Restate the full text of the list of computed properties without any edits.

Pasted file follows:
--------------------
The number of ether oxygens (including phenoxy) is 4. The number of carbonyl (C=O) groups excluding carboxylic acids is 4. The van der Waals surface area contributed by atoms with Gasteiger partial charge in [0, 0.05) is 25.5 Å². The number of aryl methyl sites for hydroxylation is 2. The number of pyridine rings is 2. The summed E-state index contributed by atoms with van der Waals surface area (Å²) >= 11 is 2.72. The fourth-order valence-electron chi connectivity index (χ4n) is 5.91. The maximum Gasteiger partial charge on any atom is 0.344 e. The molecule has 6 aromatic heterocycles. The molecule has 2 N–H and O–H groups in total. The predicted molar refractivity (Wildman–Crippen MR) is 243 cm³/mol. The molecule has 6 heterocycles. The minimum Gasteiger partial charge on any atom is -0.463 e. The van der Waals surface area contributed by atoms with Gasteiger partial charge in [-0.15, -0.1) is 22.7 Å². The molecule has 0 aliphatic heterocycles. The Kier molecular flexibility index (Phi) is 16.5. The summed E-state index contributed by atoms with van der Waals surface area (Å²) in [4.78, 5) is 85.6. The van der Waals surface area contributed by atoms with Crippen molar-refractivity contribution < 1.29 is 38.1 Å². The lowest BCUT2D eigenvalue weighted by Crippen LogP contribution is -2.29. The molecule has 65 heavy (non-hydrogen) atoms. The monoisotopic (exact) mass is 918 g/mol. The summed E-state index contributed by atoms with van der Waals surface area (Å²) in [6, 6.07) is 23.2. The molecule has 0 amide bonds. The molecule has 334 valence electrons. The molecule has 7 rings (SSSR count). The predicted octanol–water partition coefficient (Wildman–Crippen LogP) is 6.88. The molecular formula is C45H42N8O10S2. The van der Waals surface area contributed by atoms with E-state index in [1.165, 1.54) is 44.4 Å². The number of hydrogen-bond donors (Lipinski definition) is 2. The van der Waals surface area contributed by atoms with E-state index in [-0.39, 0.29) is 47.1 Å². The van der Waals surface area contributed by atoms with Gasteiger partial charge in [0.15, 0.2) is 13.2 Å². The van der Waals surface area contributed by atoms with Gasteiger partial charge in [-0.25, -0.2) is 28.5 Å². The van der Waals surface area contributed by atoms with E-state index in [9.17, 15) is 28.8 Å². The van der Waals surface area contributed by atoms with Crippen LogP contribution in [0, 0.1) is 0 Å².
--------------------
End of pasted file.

The number of ether oxygens (including phenoxy) is 4. The number of carbonyl (C=O) groups excluding carboxylic acids is 4. The van der Waals surface area contributed by atoms with Gasteiger partial charge in [0, 0.05) is 25.5 Å². The number of aryl methyl sites for hydroxylation is 2. The number of pyridine rings is 2. The summed E-state index contributed by atoms with van der Waals surface area (Å²) >= 11 is 2.72. The fourth-order valence-electron chi connectivity index (χ4n) is 5.91. The maximum Gasteiger partial charge on any atom is 0.344 e. The molecule has 6 aromatic heterocycles. The molecule has 2 N–H and O–H groups in total. The predicted molar refractivity (Wildman–Crippen MR) is 243 cm³/mol. The molecule has 6 heterocycles. The minimum Gasteiger partial charge on any atom is -0.463 e. The van der Waals surface area contributed by atoms with Gasteiger partial charge in [-0.15, -0.1) is 22.7 Å². The molecule has 0 aliphatic heterocycles. The Kier molecular flexibility index (Phi) is 16.5. The summed E-state index contributed by atoms with van der Waals surface area (Å²) in [4.78, 5) is 85.6. The van der Waals surface area contributed by atoms with Crippen molar-refractivity contribution < 1.29 is 38.1 Å². The lowest BCUT2D eigenvalue weighted by Crippen LogP contribution is -2.29. The molecule has 65 heavy (non-hydrogen) atoms. The monoisotopic (exact) mass is 918 g/mol. The summed E-state index contributed by atoms with van der Waals surface area (Å²) in [6, 6.07) is 23.2. The molecule has 0 amide bonds. The molecule has 334 valence electrons. The molecule has 7 rings (SSSR count). The predicted octanol–water partition coefficient (Wildman–Crippen LogP) is 6.88. The molecular formula is C45H42N8O10S2. The van der Waals surface area contributed by atoms with E-state index in [1.165, 1.54) is 44.4 Å². The number of hydrogen-bond donors (Lipinski definition) is 2. The van der Waals surface area contributed by atoms with E-state index in [-0.39, 0.29) is 47.1 Å². The van der Waals surface area contributed by atoms with Gasteiger partial charge in [0.15, 0.2) is 13.2 Å². The van der Waals surface area contributed by atoms with Gasteiger partial charge in [-0.25, -0.2) is 28.5 Å². The van der Waals surface area contributed by atoms with E-state index in [9.17, 15) is 28.8 Å². The van der Waals surface area contributed by atoms with Crippen LogP contribution in [0, 0.1) is 0 Å².